LIVE NOW:Watch the Definedge Conference on Market Analysis (DECMA). Join Now

Mutual fund commissions stop for sub-brokers of Karvy Stock Broking

Without NOC from Karvy or SEBI’s approval, fund houses can’t pay sub-brokers directly, putting them in financial strain.

April 07, 2021 / 11:17 AM IST
In November 2020, SEBI said KSB could not transfer any of its assets till its investors’ claims were settled.

In November 2020, SEBI said KSB could not transfer any of its assets till its investors’ claims were settled.


The sub-brokers of Karvy Stock Broking (KSB) have stopped receiving the mutual fund commissions over the last three-four months, putting them under financial strain, even though the broker has been receiving commissions for the mutual fund (MF) schemes sold through its sub-broker network.

This is the inadvertent result of capital market regulator Securities and Exchange Board of India's (SEBI) action against KSB on account of a scandal that had got uncovered in 2019, where it was found that KSB had pledged securities of its clients and borrowed money against their knowledge. In the meantime, fund houses are not able to directly give commissions to sub-brokers, without a no-objection certificate (NOC) from KSB.

“Fund houses are in contract with KSB to pay the commissions. Therefore, ideally KSB should tell us that out of their commissions, we should pay a particular amount directly to sub-brokers. KSB has not yet given us any NOC. SEBI should also agree to this as it should not seem that we are violating their account freeze order,” said an executive of a fund house.

The problem

In November 2020, SEBI said KSB could not transfer any of its assets till its investors’ claims were settled. The broker was charged by SEBI for borrowing funds from banks and non-bank financial companies, by placing stocks that belonged to its clients as collateral. 

Close

However, in addition to being a stockbroker, KSB is also a mutual fund (MF) distributor. And it enrolls individuals as its sub-brokers for selling MFs and other financial products. When fund houses pay commission, they pay directly to KSB, who after deducting their share, pass the rest to its sub-brokers.

MF executives say while SEBI has barred KSB from stockbroking business after this case, its order has not found it unfit to carry out the MF distribution business.

“Due to this lack of clarity, fund houses have been paying commissions to KSB,” said another executive of a fund house.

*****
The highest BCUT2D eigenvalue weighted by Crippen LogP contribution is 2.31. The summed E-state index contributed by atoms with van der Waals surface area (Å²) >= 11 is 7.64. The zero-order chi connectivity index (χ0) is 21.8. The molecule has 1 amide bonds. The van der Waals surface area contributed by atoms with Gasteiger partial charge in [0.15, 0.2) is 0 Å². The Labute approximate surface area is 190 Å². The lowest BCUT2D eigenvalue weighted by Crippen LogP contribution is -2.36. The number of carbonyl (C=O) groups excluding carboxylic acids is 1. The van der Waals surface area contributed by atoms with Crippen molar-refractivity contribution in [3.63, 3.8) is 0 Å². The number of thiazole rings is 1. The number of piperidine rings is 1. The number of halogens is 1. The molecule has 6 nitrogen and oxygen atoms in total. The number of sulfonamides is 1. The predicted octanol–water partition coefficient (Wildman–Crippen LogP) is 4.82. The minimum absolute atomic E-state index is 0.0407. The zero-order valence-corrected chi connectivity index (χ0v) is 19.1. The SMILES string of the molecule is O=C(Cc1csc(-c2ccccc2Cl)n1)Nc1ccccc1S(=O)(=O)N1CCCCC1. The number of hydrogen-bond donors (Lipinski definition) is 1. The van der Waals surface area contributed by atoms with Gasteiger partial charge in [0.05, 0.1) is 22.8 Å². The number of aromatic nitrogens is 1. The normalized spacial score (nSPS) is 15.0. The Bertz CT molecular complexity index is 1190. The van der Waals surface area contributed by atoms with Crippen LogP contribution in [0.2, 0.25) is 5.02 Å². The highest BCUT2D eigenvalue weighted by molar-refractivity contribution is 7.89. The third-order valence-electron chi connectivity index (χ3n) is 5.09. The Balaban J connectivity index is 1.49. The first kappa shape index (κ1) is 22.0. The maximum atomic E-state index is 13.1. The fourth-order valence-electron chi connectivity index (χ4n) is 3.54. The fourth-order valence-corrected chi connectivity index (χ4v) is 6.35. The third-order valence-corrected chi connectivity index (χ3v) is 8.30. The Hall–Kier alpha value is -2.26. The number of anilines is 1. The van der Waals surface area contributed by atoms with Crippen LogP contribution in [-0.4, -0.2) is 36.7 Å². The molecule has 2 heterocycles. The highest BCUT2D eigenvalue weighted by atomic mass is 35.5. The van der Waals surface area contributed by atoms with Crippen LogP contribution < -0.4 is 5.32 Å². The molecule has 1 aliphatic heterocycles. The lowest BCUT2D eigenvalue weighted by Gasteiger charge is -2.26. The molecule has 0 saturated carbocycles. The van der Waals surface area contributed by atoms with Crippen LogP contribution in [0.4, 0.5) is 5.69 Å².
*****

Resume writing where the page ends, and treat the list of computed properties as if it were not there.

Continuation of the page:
KSB in its response said, “There was a delay in between but we are making up for all of them.”

Hoping for SEBI and AMFI to step in

The sub-brokers have written to SEBI and the Association of Mutual Funds in India (AMFI, the MF industry’s trade body) to help with their commission payouts. In one such letter written to AMFI, which is reviewed by Moneycontrol, a sub-broker has said SEBI should unfreeze Karvy’s bank accounts to clear the payments of sub-broker commissions that have been held back.

It is understood that AMFI has been following up with SEBI and Karvy to find a way out.

The MF assets handled by KSB’s sub-broking network could be more than Rs 1,000 crore, industry sources suggest. AMFI data shows that KSB had average MF assets worth Rs 10,346 crore in the financial year 2019-2020 and earned Rs 66.55 crore in commissions, putting it among the leading national distributors (NDs) in the country.

Waiving off the need for an NOC

Some sub-brokers are trying to get the assets shifted to their own names, asking KSB to give NOCs, which they can show to fund houses.

These sub-brokers say they can use the guidelines laid down by AMFI for transferring MF assets. They say if SEBI and AMFI waive off the need for an NOC in Karvy’s case, the underlying assets (investors’ monies) - and commissions- can be transferred to the names of individual sub-brokers.

Sub-brokers say that while this could take care of their future commissions, it may not be enough to release past commissions earned that are still stuck in KSB’s frozen bank accounts.

The Karvy stockbroking scandal

KSB was barred by Sebi for taking any new clients in November 2019, on allegations that it had borrowed funds against its clients’ equity investments.

It was revealed that securities worth Rs 2,300 crore belonging to over 95,000 clients, were pledged with various banks and non-bank financial companies as collateral.

The country’s two leading stock exchanges -- NSE and BSE -- cancelled the broking membership of KSB last year in November.

Both NSE and BSE declared the broking firm as a defaulter for not complying with the regulations of the exchanges.
Jash Kriplani is a journalist with over ten years of experience. Based in Mumbai. Covering mutual funds, personal finance. His last stint was with Business Standard, where he covered mutual funds and other developments in the financial markets
first published: Apr 7, 2021 07:37 am

stay updated

Get Daily News on your Browser
Sections